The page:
From nut consumption to abnormal bowel habits, test your knowledge of the latest research in obesity with this quick quiz.
Can eating more nuts decrease a patient's risk of obesity? Are obese adolescents more likely to have acne? Find out in the quick quiz below. (Image: ©New Africa/stock.adobe.com)
Are you up-to-date with the various obesity studies published last month? Take our 7-question quiz below to find out.
1. Increasing total nut consumption by 0.5 servings/day was found to decrease the risk of obesity by approximately:
Answer: A. 3%. According to a recent long-term observational study of >144 000 US health professionals published in BMJ Nutrition, Prevention & Health, increasing total nut consumption by 0.5 servings/day was associated with a 3% lower risk of becoming obese (95% CI, 0.96-0.99, P=0.004).
2. According to the same study, adults who increased their daily consumption of peanuts specifically by 0.5 servings/day had the lowest risk of developing obesity.
Answer: B. False. Adults who increased their daily consumption of walnuts by half a serving had a 15% lower risk of becoming obese (95% CI, 0.80-0.89), the lowest risk out of all of the nuts included in the study. Eating more peanuts was not associated with obesity risk (relative risk 0.98, 95% CI, 0.96-1.00, P=0.65).
3. Severely obese adolescents are less likely to develop acne vs adolescents with a normal body mass index (BMI) by approximately what percentage?
Answer: C. 50%. A recent study of >600 000 Israeli adolescents, published in the Journal of the American Academy of Dermatology, found that severely obese (BMI ≥35 kg/m2) adolescents had 50% decreased odds of acne vs those with a normal BMI. Obese adolescents (BMI, 27.5-32.49 kg/m2) had 35% decreased odds of acne and overweight adolescents (BMI, 22-27.49 kg/m2) had 20% decreased odds of acne vs those with normal weight.
4. According to the same study, for each 1-unit increase in BMI, male adolescents had a greater decrease in adjusted odds ratio (aOR) of acne vs female adolescents.
Answer: A. True. The study found that for each 1-unit increase in BMI, the aOR of acne decreased by 3.2% in male adolescents (95% CI, 2.9%-3.5%) vs 2.6% in female adolescents (95% CI, 2.3%-3%).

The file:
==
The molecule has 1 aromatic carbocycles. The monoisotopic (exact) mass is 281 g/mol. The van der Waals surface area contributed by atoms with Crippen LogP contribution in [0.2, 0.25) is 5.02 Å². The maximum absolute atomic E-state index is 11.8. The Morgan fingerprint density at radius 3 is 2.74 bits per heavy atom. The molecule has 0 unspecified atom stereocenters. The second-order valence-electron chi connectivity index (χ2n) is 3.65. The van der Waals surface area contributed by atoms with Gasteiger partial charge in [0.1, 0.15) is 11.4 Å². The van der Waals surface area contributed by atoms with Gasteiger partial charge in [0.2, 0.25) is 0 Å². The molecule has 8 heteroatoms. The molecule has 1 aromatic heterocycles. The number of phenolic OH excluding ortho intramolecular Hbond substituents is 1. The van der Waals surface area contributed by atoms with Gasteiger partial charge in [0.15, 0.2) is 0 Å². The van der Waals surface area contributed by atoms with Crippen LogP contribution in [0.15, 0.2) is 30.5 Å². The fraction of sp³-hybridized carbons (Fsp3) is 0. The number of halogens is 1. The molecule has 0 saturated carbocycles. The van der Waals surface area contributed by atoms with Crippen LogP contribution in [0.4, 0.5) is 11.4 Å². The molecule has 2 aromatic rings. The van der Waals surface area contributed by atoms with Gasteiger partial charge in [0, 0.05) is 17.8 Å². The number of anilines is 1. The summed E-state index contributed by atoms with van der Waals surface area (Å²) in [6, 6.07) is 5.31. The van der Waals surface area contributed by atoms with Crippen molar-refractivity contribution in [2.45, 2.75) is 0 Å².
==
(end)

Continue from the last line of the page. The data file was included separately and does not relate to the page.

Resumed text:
5. Approximately what percentage of US adults with chronic diarrhea are overweight, obese, or severely obese?
E. None of the above
Answer: D. 80%. A recent analysis of a nationally representative sample of the US adult population, published in Alimentary Pharmacology & Therapeutics, found that 80% of adults in the general population with chronic diarrhea are overweight, obese, or severely obese.
6. According to the same analysis, adults in which of the following weight categories were the most likely to have constipation?
B. Normal weight
E. Severely obese
Answer: B. Normal weight. The analysis found that 8% of adults who were normal weight had constipation, followed by 7% of overweight adults, 6.3% of underweight adults, 6% of obese adults, and 5% of severely obese adults.
7. Which of the following weight cohorts had the highest percentage of US adults with chronic diarrhea?
A. Severely obese
B. Normal weight
Answer: A. Severely obese. The Alimentary Pharmacology & Therapeutics analysis also found that the prevalence of chronic diarrhea increases as BMI increases with 11.5% of severely obese adults having chronic diarrhea vs 8.5% of obese adults, 5.3% of overweight adults, 4.5% of normal weight adults, and 3% of underweight adults.